Amen. Especially since it's totally fair to expect a defense that lost half of its starters will get a little worse. Speaking of losing all those starters, Misopogon gives a handy graphical representation of his stellar "Decimated Defense" series. There are kittens involved. Jokewood also shows that even the sheer numbers, especially of upperclassmen, are a sign that Michigan isn't going to be a great defense:

The rest of the Big Ten averages 50% more upperclassmen on defense.  We are dead last in the conference by a wide margin in terms of experienced defensive players.   Purdue and Notre Dame - the two teams closest in terms of youth - also have terrible defenses, against which Michigan averaged 35 ppg this year.

It may be a while before the numbers are worked out, too.

Steve Sharik's awesome X-and-O post was frontpaged; you're probably familiar with it.


Familiarize yourselves with the veer, fools.

Etc.: Wolverine in Exile runs down the BCS rankings. 909Dewey talks about expectations for Rich Rodriguez coming in, how they've shifted, and how he's living up to them. stubob previews the ugly games of the week. The Mathlete looks at the Purdue game by the numbers. I recommend you stop reading before you get to pass defense. The man... the myth... THE_KNOWLEDGE predicts coaching changes.

Dear Diary: The Inaugural

Dear Diary: The Inaugural

Submitted by Tim on November 6th, 2009 at 4:41 PM

Rounding up the week's best in user-created content. There's so much good stuff around here that this should become a weekly feature.

[Editor's note: that is the plan for the rest of the season; if/when diaries start to fall off we might make it biweekly.]

Any discussion of excellent diaries from the past week has to begin with Misopogon's 2-parter, "The Decimated Defense" (part 2).

Part one discusses the number of recruits and the amount of attrition from Michigan defensive recruiting classes over the last five years:

  1. Small defensive class size seems to more culpable than attrition for the defense's depth issues.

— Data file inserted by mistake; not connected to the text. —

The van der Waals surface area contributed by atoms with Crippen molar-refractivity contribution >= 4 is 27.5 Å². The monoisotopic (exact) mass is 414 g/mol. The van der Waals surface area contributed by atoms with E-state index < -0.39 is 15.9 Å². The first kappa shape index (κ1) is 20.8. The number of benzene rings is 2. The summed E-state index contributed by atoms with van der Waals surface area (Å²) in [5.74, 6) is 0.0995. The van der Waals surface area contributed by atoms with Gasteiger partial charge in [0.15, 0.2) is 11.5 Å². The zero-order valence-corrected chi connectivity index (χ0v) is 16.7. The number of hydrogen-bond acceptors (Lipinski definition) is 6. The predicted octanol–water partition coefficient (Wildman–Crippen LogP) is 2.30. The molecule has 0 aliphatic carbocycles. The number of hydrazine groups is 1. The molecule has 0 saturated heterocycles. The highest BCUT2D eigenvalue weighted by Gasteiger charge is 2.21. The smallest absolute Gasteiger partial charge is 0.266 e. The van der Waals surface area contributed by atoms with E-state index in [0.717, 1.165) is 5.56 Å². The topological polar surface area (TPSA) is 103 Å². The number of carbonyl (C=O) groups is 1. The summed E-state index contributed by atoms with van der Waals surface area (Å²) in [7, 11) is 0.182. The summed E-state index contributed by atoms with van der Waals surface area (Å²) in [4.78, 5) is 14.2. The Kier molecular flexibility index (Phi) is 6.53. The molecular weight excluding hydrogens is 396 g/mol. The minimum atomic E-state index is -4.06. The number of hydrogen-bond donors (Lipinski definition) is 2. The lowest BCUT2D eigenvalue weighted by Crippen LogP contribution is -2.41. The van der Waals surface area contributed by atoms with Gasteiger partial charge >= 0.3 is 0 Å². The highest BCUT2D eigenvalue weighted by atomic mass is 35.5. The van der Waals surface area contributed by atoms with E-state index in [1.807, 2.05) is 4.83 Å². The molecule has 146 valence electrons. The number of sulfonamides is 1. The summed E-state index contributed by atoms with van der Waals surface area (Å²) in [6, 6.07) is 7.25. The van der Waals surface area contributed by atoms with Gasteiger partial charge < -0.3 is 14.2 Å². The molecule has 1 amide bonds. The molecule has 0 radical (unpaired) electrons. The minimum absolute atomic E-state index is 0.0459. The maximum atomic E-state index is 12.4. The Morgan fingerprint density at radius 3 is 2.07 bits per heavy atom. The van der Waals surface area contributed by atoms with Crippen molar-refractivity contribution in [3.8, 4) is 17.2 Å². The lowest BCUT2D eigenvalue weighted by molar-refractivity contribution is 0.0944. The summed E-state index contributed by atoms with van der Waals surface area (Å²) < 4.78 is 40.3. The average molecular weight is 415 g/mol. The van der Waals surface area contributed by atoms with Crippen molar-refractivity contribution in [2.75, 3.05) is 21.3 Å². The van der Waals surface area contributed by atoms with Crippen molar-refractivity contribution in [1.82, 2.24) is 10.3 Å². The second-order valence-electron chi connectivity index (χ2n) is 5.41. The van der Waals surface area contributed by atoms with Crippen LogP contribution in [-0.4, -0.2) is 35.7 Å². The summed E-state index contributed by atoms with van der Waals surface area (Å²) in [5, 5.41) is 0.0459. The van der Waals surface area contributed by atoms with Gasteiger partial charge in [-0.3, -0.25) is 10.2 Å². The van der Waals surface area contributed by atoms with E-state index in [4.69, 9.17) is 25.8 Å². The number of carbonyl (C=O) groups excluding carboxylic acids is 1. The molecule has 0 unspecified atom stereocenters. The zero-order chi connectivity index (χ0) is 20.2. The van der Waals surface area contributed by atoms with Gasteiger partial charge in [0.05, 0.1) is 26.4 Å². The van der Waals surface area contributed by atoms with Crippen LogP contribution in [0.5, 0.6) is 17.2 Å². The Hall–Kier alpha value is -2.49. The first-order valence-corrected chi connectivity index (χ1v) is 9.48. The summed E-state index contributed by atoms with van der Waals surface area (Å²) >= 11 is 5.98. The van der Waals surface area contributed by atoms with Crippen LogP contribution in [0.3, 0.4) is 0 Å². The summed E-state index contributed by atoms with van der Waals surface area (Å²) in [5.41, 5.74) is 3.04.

2. Very, very little of the overall attrition on defense seems to be related to the coaching change.
  3. The disastrous Class of 2005 is still leaving ripples through Michigan's program. If you discount the erstwhile 5th year seniors and true freshmen, our attrition rate is still like 1 out of 3, which is bad, but not as ludicrously bad-looking at you see here.
  4. RR's focus on offense in his limited time in 2008 may have resulted in a class just as disastrous.
  5. The English-to-Shafer-to-GERG shift is probably somewhat at fault for many of these players' seemingly retarded development (particularly the linebackers)

Part Two compares the findings of part one to a number of teams in Michigan's cohort, and it has a lot of awesome graphs like this one:

Michigan Alabama Notre Dame Ohio State Penn State
2005 4 3 0 6 3
2006 6 5 2 6 8
2007 4 8 4 8 6
2008 7 15 10 6 4
2009 5 10 4 9 4
4-Star+ 26 41 20 35 25

It even includes a call to action for you, prospective diarist!:

I posted a copy of the Excel spreadsheet above. I would love it if someone would add more teams to the study, or qualify the recruits by creating a new category for later-career ranking. In that, I mean find some way to reassess each player based on his performance thus far against what we should expect from a player of any given Rivals Rating. I'd like to see how Michigan stacked up in picking up guys who would come above versus below expectations.

Misopogon, you are The Diarist of the Week.

CollegeFootball13 does some additional analysis of Michigan's recruiting and attrition over the past few years. You may recognize MCalibur's diary from being bumped to the front page earlier in the week. Don't be scared by the Picasso at the beginning, there's a statistical analysis of offensive improvement in there, as well.

Elsewhere in graph-heavy diaries, Enjoy Life looks at whether Michigan's ongoing turnover woes are a result of the spread option system that Rich Rodriguez runs. He concludes that Michigan's turnover problems aren't because of the system based on RichRod's past at WVU. He is supported with a little less analysis by bouje: